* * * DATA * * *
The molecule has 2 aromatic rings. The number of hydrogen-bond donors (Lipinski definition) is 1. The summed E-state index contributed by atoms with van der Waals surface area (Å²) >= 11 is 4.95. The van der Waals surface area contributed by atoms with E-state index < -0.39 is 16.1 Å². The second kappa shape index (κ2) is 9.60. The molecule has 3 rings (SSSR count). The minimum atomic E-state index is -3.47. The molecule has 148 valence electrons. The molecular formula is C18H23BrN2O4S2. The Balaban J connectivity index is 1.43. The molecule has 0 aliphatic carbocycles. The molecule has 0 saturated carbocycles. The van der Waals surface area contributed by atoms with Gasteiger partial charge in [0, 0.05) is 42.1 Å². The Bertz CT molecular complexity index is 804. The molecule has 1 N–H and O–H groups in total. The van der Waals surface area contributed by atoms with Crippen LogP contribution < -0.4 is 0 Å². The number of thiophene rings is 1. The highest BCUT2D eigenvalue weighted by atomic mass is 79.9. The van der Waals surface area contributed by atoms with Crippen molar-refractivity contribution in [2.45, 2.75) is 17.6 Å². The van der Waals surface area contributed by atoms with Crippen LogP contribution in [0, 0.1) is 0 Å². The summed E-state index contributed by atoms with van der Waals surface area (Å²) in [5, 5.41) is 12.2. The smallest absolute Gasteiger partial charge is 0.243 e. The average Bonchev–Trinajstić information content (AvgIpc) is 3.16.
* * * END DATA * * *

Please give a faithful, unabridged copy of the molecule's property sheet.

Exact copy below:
The molecule has 2 aromatic rings. The number of hydrogen-bond donors (Lipinski definition) is 1. The summed E-state index contributed by atoms with van der Waals surface area (Å²) >= 11 is 4.95. The van der Waals surface area contributed by atoms with E-state index < -0.39 is 16.1 Å². The second kappa shape index (κ2) is 9.60. The molecule has 3 rings (SSSR count). The minimum atomic E-state index is -3.47. The molecule has 148 valence electrons. The molecular formula is C18H23BrN2O4S2. The Balaban J connectivity index is 1.43. The molecule has 0 aliphatic carbocycles. The molecule has 0 saturated carbocycles. The van der Waals surface area contributed by atoms with Gasteiger partial charge in [0, 0.05) is 42.1 Å². The Bertz CT molecular complexity index is 804. The molecule has 1 N–H and O–H groups in total. The van der Waals surface area contributed by atoms with Crippen LogP contribution < -0.4 is 0 Å². The number of thiophene rings is 1. The highest BCUT2D eigenvalue weighted by atomic mass is 79.9. The van der Waals surface area contributed by atoms with Crippen molar-refractivity contribution in [2.45, 2.75) is 17.6 Å². The van der Waals surface area contributed by atoms with Crippen LogP contribution in [0, 0.1) is 0 Å². The summed E-state index contributed by atoms with van der Waals surface area (Å²) in [5, 5.41) is 12.2. The smallest absolute Gasteiger partial charge is 0.243 e. The average Bonchev–Trinajstić information content (AvgIpc) is 3.16.